Governments should consider the following when attempting to mitigate severe weather events impacting their business or communities:

  • Risk assessment: Governments should perform Threat and Hazard Identification and Risk Assessments (THIRA) to understand what natural threats or hazards may impact their community, the potential severity of these risks, and the current capabilities the community has.
  • Reliable communication: Governments need to be able to communicate with employees and residents before, during, and after a severe weather event. Ensuring communication systems are built for public safety is key. This means systems should be consistently available, capable of messaging large and targeted audiences, secure and compliant, capable of combating false alarms, and flexible.
  • Interoperability: Weather doesn’t respect borders. The ability to receive and share information with other organizations is essential for coordination and collaboration. This means collaborating with other jurisdictions, hospitals, non-profits, and private businesses in the area.
  • Awareness programs: To build resilience to severe weather, the entire community needs to be considered. Governments should educate community members on what types of risk are in the area, how to use emergency alerts systems, how to prepare for different kinds of emergencies, and where to access resources before, during, and after a critical event.

What steps can enterprises take to mitigate climate risk and severe weather events?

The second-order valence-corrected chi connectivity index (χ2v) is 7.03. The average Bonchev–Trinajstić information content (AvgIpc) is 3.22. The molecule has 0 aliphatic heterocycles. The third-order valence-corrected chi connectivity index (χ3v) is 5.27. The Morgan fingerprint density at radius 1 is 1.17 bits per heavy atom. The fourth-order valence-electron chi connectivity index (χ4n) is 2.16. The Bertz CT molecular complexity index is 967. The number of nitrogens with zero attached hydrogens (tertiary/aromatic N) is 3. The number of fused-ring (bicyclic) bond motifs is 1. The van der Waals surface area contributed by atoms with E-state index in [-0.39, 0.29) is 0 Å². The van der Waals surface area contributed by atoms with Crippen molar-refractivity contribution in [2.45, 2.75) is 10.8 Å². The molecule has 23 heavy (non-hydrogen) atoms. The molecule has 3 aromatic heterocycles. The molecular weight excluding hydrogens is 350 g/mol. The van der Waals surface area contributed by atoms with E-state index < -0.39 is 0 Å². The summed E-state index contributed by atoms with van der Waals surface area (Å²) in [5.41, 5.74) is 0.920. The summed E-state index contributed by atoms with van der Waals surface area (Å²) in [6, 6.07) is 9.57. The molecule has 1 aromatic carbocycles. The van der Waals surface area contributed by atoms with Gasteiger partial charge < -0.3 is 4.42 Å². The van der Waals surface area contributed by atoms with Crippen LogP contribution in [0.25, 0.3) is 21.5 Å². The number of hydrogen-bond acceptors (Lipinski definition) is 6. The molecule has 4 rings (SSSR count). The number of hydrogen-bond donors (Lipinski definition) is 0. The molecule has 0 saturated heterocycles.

Enterprises facing climate-related risk events must consider their assets, employees, infrastructure, and business processes in their severe weather risk management strategy. To help mitigate the impact of climate risk and severe weather events, enterprises should consider:

  • Risk assessment: Enterprises should perform severe weather risk assessments for current buildings; and before opening any new facilities.
  • Reliable communication: Enterprises need to be able to communicate with employees before, during, and after a severe weather event. Ensuring communication systems are easy to use, effective, and accurate is key to keeping employees safe.
  • Accurate data: Having the wrong kind of data or not enough data can make it difficult for enterprises and CROs to gauge risk and response. To prevent data from impacting severe weather mitigation efforts data must be current, and contacts much be reachable through a variety of verified modalities.